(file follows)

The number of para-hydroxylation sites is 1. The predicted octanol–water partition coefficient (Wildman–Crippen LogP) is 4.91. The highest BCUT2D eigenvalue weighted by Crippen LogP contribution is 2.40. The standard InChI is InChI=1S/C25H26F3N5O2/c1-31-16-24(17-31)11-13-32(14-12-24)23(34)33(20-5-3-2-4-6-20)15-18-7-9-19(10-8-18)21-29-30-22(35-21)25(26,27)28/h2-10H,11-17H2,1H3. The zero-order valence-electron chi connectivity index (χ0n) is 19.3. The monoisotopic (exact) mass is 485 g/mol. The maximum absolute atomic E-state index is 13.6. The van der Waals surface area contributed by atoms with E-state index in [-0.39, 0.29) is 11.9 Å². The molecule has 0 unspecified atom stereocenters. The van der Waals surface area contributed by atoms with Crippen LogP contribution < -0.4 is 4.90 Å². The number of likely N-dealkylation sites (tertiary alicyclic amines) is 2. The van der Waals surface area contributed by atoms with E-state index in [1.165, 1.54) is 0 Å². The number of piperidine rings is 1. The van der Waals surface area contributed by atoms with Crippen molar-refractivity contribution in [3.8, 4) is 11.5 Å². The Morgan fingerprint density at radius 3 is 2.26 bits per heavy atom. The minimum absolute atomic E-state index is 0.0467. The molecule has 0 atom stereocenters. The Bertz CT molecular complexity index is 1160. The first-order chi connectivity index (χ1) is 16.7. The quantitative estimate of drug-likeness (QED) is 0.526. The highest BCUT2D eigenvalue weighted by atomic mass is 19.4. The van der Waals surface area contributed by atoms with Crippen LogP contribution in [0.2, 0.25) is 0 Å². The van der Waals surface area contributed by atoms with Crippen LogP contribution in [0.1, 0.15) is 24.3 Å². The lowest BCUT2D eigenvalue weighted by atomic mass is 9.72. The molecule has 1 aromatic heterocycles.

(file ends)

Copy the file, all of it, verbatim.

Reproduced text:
The number of para-hydroxylation sites is 1. The predicted octanol–water partition coefficient (Wildman–Crippen LogP) is 4.91. The highest BCUT2D eigenvalue weighted by Crippen LogP contribution is 2.40. The standard InChI is InChI=1S/C25H26F3N5O2/c1-31-16-24(17-31)11-13-32(14-12-24)23(34)33(20-5-3-2-4-6-20)15-18-7-9-19(10-8-18)21-29-30-22(35-21)25(26,27)28/h2-10H,11-17H2,1H3. The zero-order valence-electron chi connectivity index (χ0n) is 19.3. The monoisotopic (exact) mass is 485 g/mol. The maximum absolute atomic E-state index is 13.6. The van der Waals surface area contributed by atoms with E-state index in [-0.39, 0.29) is 11.9 Å². The molecule has 0 unspecified atom stereocenters. The van der Waals surface area contributed by atoms with Crippen LogP contribution < -0.4 is 4.90 Å². The number of likely N-dealkylation sites (tertiary alicyclic amines) is 2. The van der Waals surface area contributed by atoms with E-state index in [1.165, 1.54) is 0 Å². The number of piperidine rings is 1. The van der Waals surface area contributed by atoms with Crippen molar-refractivity contribution in [3.8, 4) is 11.5 Å². The Morgan fingerprint density at radius 3 is 2.26 bits per heavy atom. The minimum absolute atomic E-state index is 0.0467. The molecule has 0 atom stereocenters. The Bertz CT molecular complexity index is 1160. The first-order chi connectivity index (χ1) is 16.7. The quantitative estimate of drug-likeness (QED) is 0.526. The highest BCUT2D eigenvalue weighted by atomic mass is 19.4. The van der Waals surface area contributed by atoms with Crippen LogP contribution in [0.2, 0.25) is 0 Å². The van der Waals surface area contributed by atoms with Crippen LogP contribution in [0.1, 0.15) is 24.3 Å². The lowest BCUT2D eigenvalue weighted by atomic mass is 9.72. The molecule has 1 aromatic heterocycles.